In the context of criminal charges, Article 248 of the constitution says that no criminal proceedings shall be instituted or ‘continued’ against the president during his term of office. Impliedly, any individual facing criminal charges can become the president. But does anyone fighting a legal battle on such charges fulfil the conditions specified in Articles 62 and 63 of the constitution?
For any contender of the office of the president, it is imperative that he/she complies with the terms laid down in Articles 62 and 63 of the constitution. Here it is worth mentioning that three political parties have already filed petitions with the Election Commission of Pakistan pleading therein that Mian Nawaz Sharif doesn’t fulfil the requirements of these two articles.
In this setting, by becoming the country’s president the PM’s strategy for avoiding legal confrontation with his opponents on the Model Town tragedy and the Panama Leaks has a fifty-fifty chance of success. But, according to a seasoned legal expert “forget about legality of an issue; in Pakistan, just about anything is possible.” Indeed the ‘Charter of Democracy’ signed by the PPP and PML-N may yet rescue Mian Nawaz Sharif.
That said the confrontation between PML-N and PTI that has gone on since the 2013 elections because of serious allegations of their being rigged, and the government’s focus only on self-serving projects, has damaged the economy whose single most worrying indicator is the continued slide in exports and consequent resort to ever-higher external borrowing.
The massive unpunished waste and pocketing of state funds that forced ever-higher domestic borrowing worsened this scenario – the legacy of both PPP and PML-N. Yet the PML-N ministers keep reminding us about the ‘historic’ level of exchange reserves (bulk of which consists of external debt), and the amazingly unrealistic praise being showered on Pakistan by the IMF and Bloomberg.
Despite its sliding exports, does Pakistan qualify for the “Asian Tiger” title bestowed by Bloomberg? Can it go on servicing its public debt? Or will it be by borrowing afresh to repay the maturing debt? Isn’t that what Pakistan is doing instead of undoing the distortions that can stabilise its economy, allow reliable medium-term business planning, and build a reliable repayment capacity?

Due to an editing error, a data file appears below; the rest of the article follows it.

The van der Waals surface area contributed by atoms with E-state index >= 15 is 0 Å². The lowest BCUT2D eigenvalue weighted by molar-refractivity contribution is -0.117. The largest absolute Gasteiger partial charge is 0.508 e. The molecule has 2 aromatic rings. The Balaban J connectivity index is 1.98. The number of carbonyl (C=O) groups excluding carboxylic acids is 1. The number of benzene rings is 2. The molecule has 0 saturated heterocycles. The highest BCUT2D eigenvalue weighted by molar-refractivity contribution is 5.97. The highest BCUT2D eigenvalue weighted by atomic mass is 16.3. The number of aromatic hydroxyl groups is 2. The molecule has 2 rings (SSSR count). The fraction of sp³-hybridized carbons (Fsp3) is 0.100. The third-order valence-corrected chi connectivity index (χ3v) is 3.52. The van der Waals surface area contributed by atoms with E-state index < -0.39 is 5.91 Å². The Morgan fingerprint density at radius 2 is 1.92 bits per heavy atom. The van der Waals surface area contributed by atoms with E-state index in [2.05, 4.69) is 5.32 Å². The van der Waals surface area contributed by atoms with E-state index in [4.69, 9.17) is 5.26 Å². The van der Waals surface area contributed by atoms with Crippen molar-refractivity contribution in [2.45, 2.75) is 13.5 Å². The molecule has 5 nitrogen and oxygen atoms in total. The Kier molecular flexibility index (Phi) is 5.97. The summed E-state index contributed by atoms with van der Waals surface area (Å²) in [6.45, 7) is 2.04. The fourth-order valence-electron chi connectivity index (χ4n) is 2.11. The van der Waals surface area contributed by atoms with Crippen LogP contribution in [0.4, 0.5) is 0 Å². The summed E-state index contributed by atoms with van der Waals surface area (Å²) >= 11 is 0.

As for the IMF, responding to its January 2016 demand for cutting overall development budget by 27 percent (rather than postponing the outlay on Metro Bus and Orange Railway services) to plug the revenue shortfall and keep fiscal deficit within IMF-specified limit, development outlay was slashed in 2015-16, which prevented a rise in Pakistan’s competitiveness.
To contain the fiscal deficit, imposition of more indirect taxes and withholding refund of tax rebates instead of checking waste and pocketing of state revenue, is hardly the strategy for up-grading the physical infrastructure, stabilising the economy, upping its competitiveness to create the environment conducive for increasing exports. Why this isn’t the government’s priority?
It is now clear that both PPP and PML-N used democracy only as a signboard to secure Western support for staying in power that they used to enrich their leadership and its cronies at the cost of the nation which, for its ‘strategic’ reasons, the West faulted ceremonially. Despite this ongoing trickery, the powers with the muscle to undo this mess to prevent Pakistan’s bankruptcy, are watching silently, though the longer change is delayed, higher will be the cost of damage repair. Besides, who will pay for it?
Source: Business Recorder